A monologue from the play by Pedro Calderón de la Barca
NOTE: This monologue is reprinted from Eight Dramas of Calderon. Trans. Edward Fitzgerald. London: Macmillan & Co., 1906.
He is resolved. And Serafina,
To whose divinity I offer’d up
My heart of hearts, a purer sacrifice
Than ever yet on pagan altar blazed,
Has play’d me false, is married to another,
And now will fly away on winds and seas,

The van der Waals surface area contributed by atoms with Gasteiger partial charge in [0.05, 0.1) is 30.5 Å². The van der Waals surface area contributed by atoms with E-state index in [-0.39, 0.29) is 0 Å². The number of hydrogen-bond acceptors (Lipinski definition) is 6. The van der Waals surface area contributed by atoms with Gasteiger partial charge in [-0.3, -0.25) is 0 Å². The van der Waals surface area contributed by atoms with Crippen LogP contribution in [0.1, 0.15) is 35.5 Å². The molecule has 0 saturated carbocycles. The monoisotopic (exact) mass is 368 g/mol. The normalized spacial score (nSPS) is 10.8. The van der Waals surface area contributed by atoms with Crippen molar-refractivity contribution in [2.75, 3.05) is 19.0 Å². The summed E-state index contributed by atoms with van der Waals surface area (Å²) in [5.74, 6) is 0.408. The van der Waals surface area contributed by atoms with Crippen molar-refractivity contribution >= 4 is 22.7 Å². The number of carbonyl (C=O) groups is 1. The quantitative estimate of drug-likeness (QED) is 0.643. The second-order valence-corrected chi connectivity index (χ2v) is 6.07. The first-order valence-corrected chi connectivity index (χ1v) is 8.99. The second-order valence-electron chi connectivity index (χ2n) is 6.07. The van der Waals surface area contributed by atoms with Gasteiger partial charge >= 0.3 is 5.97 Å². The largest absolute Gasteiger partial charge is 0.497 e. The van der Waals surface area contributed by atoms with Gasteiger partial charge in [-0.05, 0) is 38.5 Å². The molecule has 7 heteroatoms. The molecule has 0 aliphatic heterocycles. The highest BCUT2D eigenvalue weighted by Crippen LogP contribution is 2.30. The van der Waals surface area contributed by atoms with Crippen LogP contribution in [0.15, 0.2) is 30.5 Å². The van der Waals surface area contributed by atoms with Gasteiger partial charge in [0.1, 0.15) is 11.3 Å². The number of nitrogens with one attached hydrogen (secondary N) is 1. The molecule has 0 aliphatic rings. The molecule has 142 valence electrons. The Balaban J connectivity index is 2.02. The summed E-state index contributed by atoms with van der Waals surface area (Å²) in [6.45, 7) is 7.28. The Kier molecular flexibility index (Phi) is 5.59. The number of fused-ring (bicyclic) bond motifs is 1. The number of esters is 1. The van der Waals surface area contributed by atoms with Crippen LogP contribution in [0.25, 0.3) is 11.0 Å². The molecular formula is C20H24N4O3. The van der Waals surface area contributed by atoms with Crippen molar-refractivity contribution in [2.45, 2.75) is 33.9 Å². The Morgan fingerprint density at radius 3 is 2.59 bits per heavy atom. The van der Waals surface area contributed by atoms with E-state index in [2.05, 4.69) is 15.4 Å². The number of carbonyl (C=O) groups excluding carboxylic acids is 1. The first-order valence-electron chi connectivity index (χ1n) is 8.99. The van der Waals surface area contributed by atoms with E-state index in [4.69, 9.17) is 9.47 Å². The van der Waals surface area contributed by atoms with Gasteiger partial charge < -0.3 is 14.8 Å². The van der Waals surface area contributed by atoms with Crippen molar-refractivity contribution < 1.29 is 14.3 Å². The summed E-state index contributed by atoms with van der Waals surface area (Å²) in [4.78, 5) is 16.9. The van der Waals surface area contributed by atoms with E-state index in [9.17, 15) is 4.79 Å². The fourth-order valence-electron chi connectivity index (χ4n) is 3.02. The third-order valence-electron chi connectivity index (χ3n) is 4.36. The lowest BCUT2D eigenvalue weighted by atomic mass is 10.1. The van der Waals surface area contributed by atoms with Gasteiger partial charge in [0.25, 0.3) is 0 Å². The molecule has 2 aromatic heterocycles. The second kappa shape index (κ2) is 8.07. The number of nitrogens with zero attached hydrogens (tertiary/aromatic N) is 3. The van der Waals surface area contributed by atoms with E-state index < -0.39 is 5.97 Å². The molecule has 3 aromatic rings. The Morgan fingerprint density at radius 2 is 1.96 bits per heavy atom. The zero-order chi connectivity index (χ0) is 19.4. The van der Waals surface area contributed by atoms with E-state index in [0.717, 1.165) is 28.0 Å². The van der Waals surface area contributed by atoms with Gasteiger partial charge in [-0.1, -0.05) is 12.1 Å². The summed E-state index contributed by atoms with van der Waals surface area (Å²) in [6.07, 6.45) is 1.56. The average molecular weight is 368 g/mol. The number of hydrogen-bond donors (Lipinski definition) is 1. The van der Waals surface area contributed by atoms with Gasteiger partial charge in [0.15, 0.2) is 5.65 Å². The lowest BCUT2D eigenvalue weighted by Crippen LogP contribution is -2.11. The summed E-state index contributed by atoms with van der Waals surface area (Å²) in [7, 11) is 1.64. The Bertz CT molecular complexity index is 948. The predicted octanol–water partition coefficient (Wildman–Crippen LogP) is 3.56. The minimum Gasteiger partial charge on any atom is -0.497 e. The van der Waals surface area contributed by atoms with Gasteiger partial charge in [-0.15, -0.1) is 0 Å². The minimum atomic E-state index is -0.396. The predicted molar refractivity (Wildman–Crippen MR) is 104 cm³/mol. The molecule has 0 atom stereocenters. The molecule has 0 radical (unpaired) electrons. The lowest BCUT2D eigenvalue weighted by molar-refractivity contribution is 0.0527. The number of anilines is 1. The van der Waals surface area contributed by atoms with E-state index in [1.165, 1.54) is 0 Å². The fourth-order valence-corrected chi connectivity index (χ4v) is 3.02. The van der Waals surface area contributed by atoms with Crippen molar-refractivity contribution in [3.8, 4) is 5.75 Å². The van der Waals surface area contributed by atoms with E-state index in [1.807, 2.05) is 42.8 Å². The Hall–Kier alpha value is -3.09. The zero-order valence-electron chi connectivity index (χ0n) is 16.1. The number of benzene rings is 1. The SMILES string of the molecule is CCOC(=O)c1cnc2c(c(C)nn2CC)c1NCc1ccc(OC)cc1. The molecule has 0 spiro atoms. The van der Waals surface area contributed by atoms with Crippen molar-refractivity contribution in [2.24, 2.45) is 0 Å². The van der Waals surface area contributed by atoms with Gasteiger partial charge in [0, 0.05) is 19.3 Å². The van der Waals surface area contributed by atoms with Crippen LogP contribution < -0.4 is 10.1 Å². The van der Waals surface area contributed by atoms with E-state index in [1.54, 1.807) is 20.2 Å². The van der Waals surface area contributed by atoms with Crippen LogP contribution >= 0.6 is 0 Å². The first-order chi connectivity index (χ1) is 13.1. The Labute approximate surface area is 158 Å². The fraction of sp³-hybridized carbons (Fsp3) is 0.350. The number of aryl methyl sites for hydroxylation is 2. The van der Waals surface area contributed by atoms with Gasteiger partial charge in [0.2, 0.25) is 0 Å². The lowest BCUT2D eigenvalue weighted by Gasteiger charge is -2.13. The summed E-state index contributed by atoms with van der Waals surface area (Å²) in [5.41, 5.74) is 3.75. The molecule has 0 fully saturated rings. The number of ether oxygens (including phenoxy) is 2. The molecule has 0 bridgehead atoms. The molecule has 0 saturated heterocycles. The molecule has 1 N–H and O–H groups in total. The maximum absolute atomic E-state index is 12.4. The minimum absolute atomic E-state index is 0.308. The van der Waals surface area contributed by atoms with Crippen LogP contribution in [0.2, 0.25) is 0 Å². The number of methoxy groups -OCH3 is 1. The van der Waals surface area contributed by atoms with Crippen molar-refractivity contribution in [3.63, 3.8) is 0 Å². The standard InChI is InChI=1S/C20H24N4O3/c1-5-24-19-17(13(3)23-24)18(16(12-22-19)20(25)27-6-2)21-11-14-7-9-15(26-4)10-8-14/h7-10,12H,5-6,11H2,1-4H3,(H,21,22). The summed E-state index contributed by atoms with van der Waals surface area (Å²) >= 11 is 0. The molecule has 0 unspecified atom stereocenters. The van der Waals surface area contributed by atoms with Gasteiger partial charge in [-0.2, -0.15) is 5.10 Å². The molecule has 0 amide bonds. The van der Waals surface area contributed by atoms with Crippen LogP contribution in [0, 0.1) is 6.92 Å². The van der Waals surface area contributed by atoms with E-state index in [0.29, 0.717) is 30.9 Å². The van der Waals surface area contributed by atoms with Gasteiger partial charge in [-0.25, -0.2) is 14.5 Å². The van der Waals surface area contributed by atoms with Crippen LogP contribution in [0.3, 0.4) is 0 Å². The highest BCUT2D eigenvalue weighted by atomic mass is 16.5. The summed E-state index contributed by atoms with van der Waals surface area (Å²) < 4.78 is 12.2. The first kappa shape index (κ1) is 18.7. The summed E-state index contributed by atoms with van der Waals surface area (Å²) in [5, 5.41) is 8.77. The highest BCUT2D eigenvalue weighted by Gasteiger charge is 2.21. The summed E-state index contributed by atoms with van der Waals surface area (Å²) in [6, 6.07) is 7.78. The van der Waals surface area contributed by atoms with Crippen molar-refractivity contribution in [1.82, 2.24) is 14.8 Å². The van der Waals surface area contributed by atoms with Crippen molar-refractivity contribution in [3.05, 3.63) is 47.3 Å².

As fleeting as herself.
Then what remains but that I die? My death
The necessary shadow of that marriage!
Comfort!–what boots it looking after that
Which never can be found? The worst is come,
Which ’twere a blind and childish waste of hope
To front with any visage but despair.
Ev’n that one single solace, were there one,
Of ringing my despair into her ears,
Fails me. Time presses; the accursed breeze
Blows foully fair. The vessel flaps her sails
That is to bear her from me. Look, she comes–
And from before her dawning beauty all
I had to say fades from my swimming brain,
And chokes upon my tongue.